Workers building a condo development have uncovered the remains of an old ship right next to the Old Ship Saloon on Pacific Avenue at the edge of San Francisco’s Financial District.
The discovery is almost certainly what remains of the Gold Rush ship Arkansas, which arrived in San Francisco in December 1849, was run up on the shore, and later became a saloon, a store, a boardinghouse, a bordello, a hotel and a saloon again before it was dismantled and buried for good nearly 160 years ago.
The area where the ship was found was part of the fabled Barbary Coast, once one of the toughest and most dangerous districts in the world. Sailors were shanghaied from the Barbary Coast, and some say ghostly figures still haunt the area.
The remains of the old ship were discovered in 1890 and rediscovered this fall. Work crews found them while doing foundation work for a seven-story condo building. They found pieces of the ship’s hull and what might be parts of its cargo, including leather shoes and bottles. The biggest piece was a 15-foot wood fragment that appears to be the ship’s keel, buried in mud about 25 feet below the surface.
“It’s an interesting story,” said James Allan, an archaeologist who led a team examining the artifacts. He believes the remains are what’s left of the Arkansas. “It’s in the right place,” he said.
Grosvenor Americas, which is developing the site, made no public announcement of the discovery, though the company did report it to city officials as required by law.
Photo: Thomas Webb, The Chronicle
The Financial District’s Old Ship Saloon is on the site where a predecessor was actually in an old ship.
The Financial District’s Old Ship Saloon is on the site where a…
Allan and a team of archaeologists and historians examined the bits and pieces of the ship, decided that they would be too difficult to excavate and preserve, and buried them again. The site is surrounded by a chain-link fence, and it is not possible to see the ship’s grave.
Allan thinks Grosvenor Americas did the right thing by the old ship by treating it appropriately. “They did a great job,” he said.
“I love the drinking history and social history of the city,” he said.
Photo: Eric Luse, The Chronicle
Emporer Norton (Rick Saber) in black and fellow members of the San Francisco Chapter of E Clampus Vitus outside the Old Ship Saloon in San Francisco. They’ve placed plaques around the city which commemorates the history photographed on Monday, February 16, 2009.
Emporer Norton (Rick Saber) in black and fellow members of the San…
The corner of Pacific Avenue and Battery Street has both. Jarvis said the site is historic because drinks have been served there continuously since 1851. Bill Duffy, who owns the Old Ship, said his place is the oldest bar in the city, though others maintain that the Saloon on Grant Avenue in North Beach is older. But the Old Ship certainly comes with a story.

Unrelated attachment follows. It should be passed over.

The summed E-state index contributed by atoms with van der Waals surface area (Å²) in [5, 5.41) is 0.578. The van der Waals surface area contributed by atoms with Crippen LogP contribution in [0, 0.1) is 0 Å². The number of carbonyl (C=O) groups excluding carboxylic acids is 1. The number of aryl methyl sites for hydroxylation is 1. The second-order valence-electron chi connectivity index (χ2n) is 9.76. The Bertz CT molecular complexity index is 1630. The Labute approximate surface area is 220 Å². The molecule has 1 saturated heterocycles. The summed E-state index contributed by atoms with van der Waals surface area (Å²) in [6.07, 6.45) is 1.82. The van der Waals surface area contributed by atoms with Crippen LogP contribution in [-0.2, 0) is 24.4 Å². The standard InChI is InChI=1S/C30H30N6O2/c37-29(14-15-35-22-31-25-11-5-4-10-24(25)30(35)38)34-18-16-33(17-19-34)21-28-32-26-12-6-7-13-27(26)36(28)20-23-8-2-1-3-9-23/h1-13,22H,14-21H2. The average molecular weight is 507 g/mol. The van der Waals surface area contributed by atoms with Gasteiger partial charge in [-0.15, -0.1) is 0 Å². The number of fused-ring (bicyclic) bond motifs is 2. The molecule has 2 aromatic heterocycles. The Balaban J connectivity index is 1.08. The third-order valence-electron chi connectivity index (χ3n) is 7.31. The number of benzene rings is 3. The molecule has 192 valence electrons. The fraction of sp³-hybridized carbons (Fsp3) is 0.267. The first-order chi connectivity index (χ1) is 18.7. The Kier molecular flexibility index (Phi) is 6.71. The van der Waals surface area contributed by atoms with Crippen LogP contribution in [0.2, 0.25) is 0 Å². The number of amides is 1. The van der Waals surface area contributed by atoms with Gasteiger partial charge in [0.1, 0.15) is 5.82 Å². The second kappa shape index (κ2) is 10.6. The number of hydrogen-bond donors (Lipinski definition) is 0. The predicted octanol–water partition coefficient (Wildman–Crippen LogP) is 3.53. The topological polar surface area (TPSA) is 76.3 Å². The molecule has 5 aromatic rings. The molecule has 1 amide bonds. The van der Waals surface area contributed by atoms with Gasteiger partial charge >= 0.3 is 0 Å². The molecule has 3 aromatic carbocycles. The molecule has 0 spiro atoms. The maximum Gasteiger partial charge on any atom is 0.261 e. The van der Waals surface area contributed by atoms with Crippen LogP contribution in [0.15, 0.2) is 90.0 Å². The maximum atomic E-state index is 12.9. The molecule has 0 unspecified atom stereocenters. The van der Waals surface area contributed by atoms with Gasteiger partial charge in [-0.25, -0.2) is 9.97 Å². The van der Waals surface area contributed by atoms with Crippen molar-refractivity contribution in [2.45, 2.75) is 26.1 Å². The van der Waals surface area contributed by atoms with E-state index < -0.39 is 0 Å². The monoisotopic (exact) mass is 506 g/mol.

It begins 183 years ago, when the three-masted sailing ship Arkansas was launched in New York. The ship had an uneventful life for 16 years, until it was caught up in the Gold Rush of 1849.
Though the Arkansas was an old vessel by the standards of the day, it was chartered by a Methodist society to sail for California. There were 112 passengers aboard, 76 of them Methodists, bound for the gold fields to spread the word of God. The others were gamblers and men with all manner of vices, according to a diary of the voyage kept by Robert N. Ferrell, one of the passengers.
The ship sailed from New York on June 26, 1849, “bound for San Francisco and never to return,” Ferrell wrote. It was a nightmare voyage. The ship ran short of food, got into huge storms. Sickness broke out and three passengers died.
When they got to San Francisco after a six-month voyage, the ship ran aground on Alcatraz, was badly damaged, and was run ashore at the Pacific Street wharf.
The harbor was full of stranded ships, and the Arkansas was converted to a store ship, with its masts cut off. A hole was cut in its side, and it became a saloon, reached by a plank. Here a poorly spelled sign told customers: “Gude bad and indiferent spirits sold here at 25 cents each.”
Later, the Arkansas became a hotel, a bordello and a boardinghouse. In 1857 or so, what remained of the Arkansas was dismantled. When its remains were discovered in 1890, The Chronicle reported that under “several feet of accumulated dirt and rubbish lay an interesting discovery — the skeleton of a ship.”
In the fires that followed the 1906 earthquake, everything above ground in the area was burned. In 1907, a brick building was erected on the site and named the Old Ship Saloon, which stands today.
These days it serves food and drink. A good lunch crowd, said Bill Duffy, who has owned the Old Ship Saloon since 2002. “A neighborhood bar,” said Mark Schachern, who was having a drink there this week. “It has a nice feel to it.”
But there is something else in the air, Duffy said. There are two upper floors, rented out as single-occupancy rooms. And sometimes, he said, tenants have told him about what he calls “some kind of ghostly presence, something like that,” in the rooms.
“It’s hard to explain,” he said, “but this is the only saloon in town with roots that go back to the Gold Rush and the Barbary Coast.”